Most small businesses today are service-based businesses. This is also changing, though. Tech startups are getting smarter, and are building products that provide services to customers. Generally, we buy our products from corporations, franchises, and Amazon. Think about all the money that is spent on a daily basis through the internet. We are literally handing over all the money that exists in the economy to a small group of corporations. Then, when nobody has any money we start asking for increases in the minimum wage and we blame everyone else for our problems. When, in reality, the only reason we ended up here is because we, the people, may have a made improper decisions when we chose to buy from Walmart instead of the local shops in town. Convenience. Why spend a full day walking up and down main street paying high prices when I can sit on my couch and do all my shopping without missing an episode of our favorite reality TV shows. Perhaps the increase in reality TV is because we, the people, do not live the same outgoing and sociable lives we once did. Technology has an isolating effect that takes place when a person mistakes human connection for online communities. The two have similar features, but very different benefits. One lacks the emotional fulfillment received from meaningful, in-person interaction. Reality TV seems to meet that emotional need for many people I know. It is far too easy to live vicariously through the celebrities, duck hunters, and average Joe’s who have video cameras following them around town. Thank goodness our DVRs can record multiple shows at once and save hundreds of hours of shows just to make sure we never miss a beat.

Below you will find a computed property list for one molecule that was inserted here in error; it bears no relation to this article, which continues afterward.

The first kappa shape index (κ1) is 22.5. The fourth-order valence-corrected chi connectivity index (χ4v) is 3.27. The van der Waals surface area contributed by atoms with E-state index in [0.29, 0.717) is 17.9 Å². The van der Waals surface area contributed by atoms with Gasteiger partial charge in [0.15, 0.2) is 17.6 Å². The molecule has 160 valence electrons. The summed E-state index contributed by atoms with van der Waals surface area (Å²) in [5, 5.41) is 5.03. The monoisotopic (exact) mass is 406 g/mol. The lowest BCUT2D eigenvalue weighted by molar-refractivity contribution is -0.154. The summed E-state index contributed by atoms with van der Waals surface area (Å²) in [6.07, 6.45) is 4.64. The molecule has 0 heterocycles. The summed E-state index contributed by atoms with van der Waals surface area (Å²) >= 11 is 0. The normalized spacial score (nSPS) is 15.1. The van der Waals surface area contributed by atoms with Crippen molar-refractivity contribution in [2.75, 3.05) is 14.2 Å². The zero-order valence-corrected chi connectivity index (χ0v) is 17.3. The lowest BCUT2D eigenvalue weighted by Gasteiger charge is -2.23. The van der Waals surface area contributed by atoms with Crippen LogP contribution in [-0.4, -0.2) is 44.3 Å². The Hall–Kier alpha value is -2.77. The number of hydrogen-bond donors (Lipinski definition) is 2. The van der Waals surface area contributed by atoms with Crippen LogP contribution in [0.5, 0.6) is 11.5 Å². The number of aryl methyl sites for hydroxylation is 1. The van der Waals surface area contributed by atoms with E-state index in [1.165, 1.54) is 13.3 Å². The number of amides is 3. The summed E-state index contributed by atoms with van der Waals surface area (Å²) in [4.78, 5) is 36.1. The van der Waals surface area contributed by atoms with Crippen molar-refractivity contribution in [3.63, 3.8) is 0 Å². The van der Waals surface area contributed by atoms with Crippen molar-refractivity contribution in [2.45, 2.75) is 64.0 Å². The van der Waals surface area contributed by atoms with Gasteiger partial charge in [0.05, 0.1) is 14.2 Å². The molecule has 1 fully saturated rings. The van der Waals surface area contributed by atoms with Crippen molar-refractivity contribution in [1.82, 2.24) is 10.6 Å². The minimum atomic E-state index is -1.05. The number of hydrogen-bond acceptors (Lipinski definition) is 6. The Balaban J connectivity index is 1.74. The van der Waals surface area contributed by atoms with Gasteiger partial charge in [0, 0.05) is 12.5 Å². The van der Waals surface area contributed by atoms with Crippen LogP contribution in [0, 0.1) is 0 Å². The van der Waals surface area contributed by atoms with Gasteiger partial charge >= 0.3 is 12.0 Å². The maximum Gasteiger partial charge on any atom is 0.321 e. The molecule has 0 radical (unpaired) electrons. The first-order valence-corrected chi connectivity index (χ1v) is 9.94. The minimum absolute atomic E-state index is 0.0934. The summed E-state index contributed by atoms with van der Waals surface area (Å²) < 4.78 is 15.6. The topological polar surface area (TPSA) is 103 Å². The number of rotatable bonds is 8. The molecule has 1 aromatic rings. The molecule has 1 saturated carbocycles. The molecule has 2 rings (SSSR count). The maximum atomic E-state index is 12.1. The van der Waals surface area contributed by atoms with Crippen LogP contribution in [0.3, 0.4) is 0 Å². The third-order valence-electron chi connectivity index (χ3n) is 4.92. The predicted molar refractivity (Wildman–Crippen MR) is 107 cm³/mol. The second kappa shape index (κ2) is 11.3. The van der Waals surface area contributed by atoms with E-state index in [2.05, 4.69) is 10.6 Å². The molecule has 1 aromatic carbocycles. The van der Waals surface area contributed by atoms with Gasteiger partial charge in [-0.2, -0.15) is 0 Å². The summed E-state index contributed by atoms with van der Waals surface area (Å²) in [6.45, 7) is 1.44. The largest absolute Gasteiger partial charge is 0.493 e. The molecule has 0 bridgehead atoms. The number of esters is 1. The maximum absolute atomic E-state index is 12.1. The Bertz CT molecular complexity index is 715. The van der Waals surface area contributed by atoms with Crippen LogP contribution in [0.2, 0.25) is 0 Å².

I eventually would like to have children. The problems that exist today are going to be much worse if all the entrepreneurs pick up and leave from their communities. We need you. We need all of you. I am not implying corporations are horrible people and they are to blame. Corporations will have their place in the New Economy. They have earned it because they kicked ass in the old economy. The game was profit-driven capitalism. They won.

Perhaps in the New Economy, corporations can stick to the global markets. That will give our up and coming students, young people, and unemployed populations the opportunity to cultivate their own American small businesses and social startups.

Contrary to popular belief, it is actually quite easy to start a business nowadays. Keep in mind, I majored in sociology and never took a business class. The hard part is building a business that solves a social problem. This is called social entrepreneurship, or a social enterprise, or what I like to call it, a social startup. I mention this because in order to have the greatest impact with this innovation we must take note of all the ailments of our existing nation. Inequality, hunger, poverty, unemployment, debt, etc. These are problems that require immediate solutions. This is where I connect the dots. We are about to witness a renaissance in new business growth. Instead of doing the same thing which landed us where we are now, the focus of new businesses will be not see who can generate the most wealth. That model creates inequality by design. Someone always loses. It is a fact. You either get the high paying job or you lose to someone else. Rather, the focus of new businesses will be to figure out profitable business models that solve the list of social problems I mention above.